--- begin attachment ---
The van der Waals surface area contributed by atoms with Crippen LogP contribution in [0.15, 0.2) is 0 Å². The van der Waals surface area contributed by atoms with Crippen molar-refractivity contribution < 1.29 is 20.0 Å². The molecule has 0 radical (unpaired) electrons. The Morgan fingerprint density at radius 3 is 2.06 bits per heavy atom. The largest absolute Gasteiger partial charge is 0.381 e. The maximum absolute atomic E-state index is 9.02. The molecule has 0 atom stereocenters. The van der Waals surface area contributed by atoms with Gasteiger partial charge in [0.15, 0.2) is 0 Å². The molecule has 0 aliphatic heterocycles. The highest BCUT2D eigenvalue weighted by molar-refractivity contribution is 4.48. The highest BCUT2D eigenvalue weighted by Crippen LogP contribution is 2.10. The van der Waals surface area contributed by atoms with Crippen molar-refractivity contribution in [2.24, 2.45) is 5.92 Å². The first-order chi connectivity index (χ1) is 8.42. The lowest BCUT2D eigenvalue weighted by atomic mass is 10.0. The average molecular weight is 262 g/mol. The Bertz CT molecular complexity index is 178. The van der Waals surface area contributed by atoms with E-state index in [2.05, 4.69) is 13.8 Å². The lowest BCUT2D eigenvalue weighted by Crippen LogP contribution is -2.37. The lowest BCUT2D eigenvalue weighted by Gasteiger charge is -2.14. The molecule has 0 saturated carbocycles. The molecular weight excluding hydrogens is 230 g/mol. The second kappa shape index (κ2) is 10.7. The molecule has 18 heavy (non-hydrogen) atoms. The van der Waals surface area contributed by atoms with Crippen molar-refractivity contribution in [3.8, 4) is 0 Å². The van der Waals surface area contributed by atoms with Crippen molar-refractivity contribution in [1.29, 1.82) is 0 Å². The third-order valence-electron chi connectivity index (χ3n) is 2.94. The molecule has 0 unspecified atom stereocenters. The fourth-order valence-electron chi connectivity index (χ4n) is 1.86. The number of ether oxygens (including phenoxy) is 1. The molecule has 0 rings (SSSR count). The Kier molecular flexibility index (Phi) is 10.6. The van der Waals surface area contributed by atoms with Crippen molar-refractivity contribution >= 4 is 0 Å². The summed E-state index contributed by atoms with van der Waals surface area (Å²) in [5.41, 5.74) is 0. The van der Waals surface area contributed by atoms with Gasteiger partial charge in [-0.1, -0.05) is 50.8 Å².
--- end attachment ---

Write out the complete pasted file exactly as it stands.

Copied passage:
The van der Waals surface area contributed by atoms with Crippen LogP contribution in [0.15, 0.2) is 0 Å². The van der Waals surface area contributed by atoms with Crippen molar-refractivity contribution < 1.29 is 20.0 Å². The molecule has 0 radical (unpaired) electrons. The Morgan fingerprint density at radius 3 is 2.06 bits per heavy atom. The largest absolute Gasteiger partial charge is 0.381 e. The maximum absolute atomic E-state index is 9.02. The molecule has 0 atom stereocenters. The van der Waals surface area contributed by atoms with Gasteiger partial charge in [0.15, 0.2) is 0 Å². The molecule has 0 aliphatic heterocycles. The highest BCUT2D eigenvalue weighted by molar-refractivity contribution is 4.48. The highest BCUT2D eigenvalue weighted by Crippen LogP contribution is 2.10. The van der Waals surface area contributed by atoms with Crippen molar-refractivity contribution in [2.24, 2.45) is 5.92 Å². The first-order chi connectivity index (χ1) is 8.42. The lowest BCUT2D eigenvalue weighted by atomic mass is 10.0. The average molecular weight is 262 g/mol. The Bertz CT molecular complexity index is 178. The van der Waals surface area contributed by atoms with E-state index in [2.05, 4.69) is 13.8 Å². The lowest BCUT2D eigenvalue weighted by Crippen LogP contribution is -2.37. The lowest BCUT2D eigenvalue weighted by Gasteiger charge is -2.14. The molecule has 0 saturated carbocycles. The molecular weight excluding hydrogens is 230 g/mol. The second kappa shape index (κ2) is 10.7. The molecule has 18 heavy (non-hydrogen) atoms. The van der Waals surface area contributed by atoms with Crippen molar-refractivity contribution in [3.8, 4) is 0 Å². The van der Waals surface area contributed by atoms with Crippen molar-refractivity contribution in [1.29, 1.82) is 0 Å². The third-order valence-electron chi connectivity index (χ3n) is 2.94. The molecule has 0 unspecified atom stereocenters. The fourth-order valence-electron chi connectivity index (χ4n) is 1.86. The number of ether oxygens (including phenoxy) is 1. The molecule has 0 rings (SSSR count). The Kier molecular flexibility index (Phi) is 10.6. The van der Waals surface area contributed by atoms with Crippen molar-refractivity contribution >= 4 is 0 Å². The summed E-state index contributed by atoms with van der Waals surface area (Å²) in [5.41, 5.74) is 0. The van der Waals surface area contributed by atoms with Gasteiger partial charge in [-0.1, -0.05) is 50.8 Å².